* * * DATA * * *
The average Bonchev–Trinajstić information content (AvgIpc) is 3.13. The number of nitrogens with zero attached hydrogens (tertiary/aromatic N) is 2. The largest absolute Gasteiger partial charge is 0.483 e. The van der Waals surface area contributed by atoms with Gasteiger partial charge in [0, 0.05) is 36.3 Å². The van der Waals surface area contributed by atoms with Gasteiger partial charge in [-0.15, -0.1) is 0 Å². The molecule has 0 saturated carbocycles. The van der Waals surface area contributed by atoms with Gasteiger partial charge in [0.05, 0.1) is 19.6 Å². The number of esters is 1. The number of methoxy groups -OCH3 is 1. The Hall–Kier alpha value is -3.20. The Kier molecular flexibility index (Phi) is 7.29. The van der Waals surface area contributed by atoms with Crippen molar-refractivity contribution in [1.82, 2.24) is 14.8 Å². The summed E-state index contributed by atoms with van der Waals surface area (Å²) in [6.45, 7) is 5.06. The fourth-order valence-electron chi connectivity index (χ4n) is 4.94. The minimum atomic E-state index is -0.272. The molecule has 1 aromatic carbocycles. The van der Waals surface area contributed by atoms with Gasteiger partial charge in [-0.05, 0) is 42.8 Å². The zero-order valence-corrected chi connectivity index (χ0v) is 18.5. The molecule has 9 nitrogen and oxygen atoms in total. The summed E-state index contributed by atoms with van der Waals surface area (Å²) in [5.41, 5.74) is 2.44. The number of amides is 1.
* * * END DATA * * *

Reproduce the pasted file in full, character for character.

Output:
The average Bonchev–Trinajstić information content (AvgIpc) is 3.13. The number of nitrogens with zero attached hydrogens (tertiary/aromatic N) is 2. The largest absolute Gasteiger partial charge is 0.483 e. The van der Waals surface area contributed by atoms with Gasteiger partial charge in [0, 0.05) is 36.3 Å². The van der Waals surface area contributed by atoms with Gasteiger partial charge in [-0.15, -0.1) is 0 Å². The molecule has 0 saturated carbocycles. The van der Waals surface area contributed by atoms with Gasteiger partial charge in [0.05, 0.1) is 19.6 Å². The number of esters is 1. The number of methoxy groups -OCH3 is 1. The Hall–Kier alpha value is -3.20. The Kier molecular flexibility index (Phi) is 7.29. The van der Waals surface area contributed by atoms with Crippen molar-refractivity contribution in [1.82, 2.24) is 14.8 Å². The summed E-state index contributed by atoms with van der Waals surface area (Å²) in [6.45, 7) is 5.06. The fourth-order valence-electron chi connectivity index (χ4n) is 4.94. The minimum atomic E-state index is -0.272. The molecule has 1 aromatic carbocycles. The van der Waals surface area contributed by atoms with Gasteiger partial charge in [-0.05, 0) is 42.8 Å². The zero-order valence-corrected chi connectivity index (χ0v) is 18.5. The molecule has 9 nitrogen and oxygen atoms in total. The summed E-state index contributed by atoms with van der Waals surface area (Å²) in [5.41, 5.74) is 2.44. The number of amides is 1.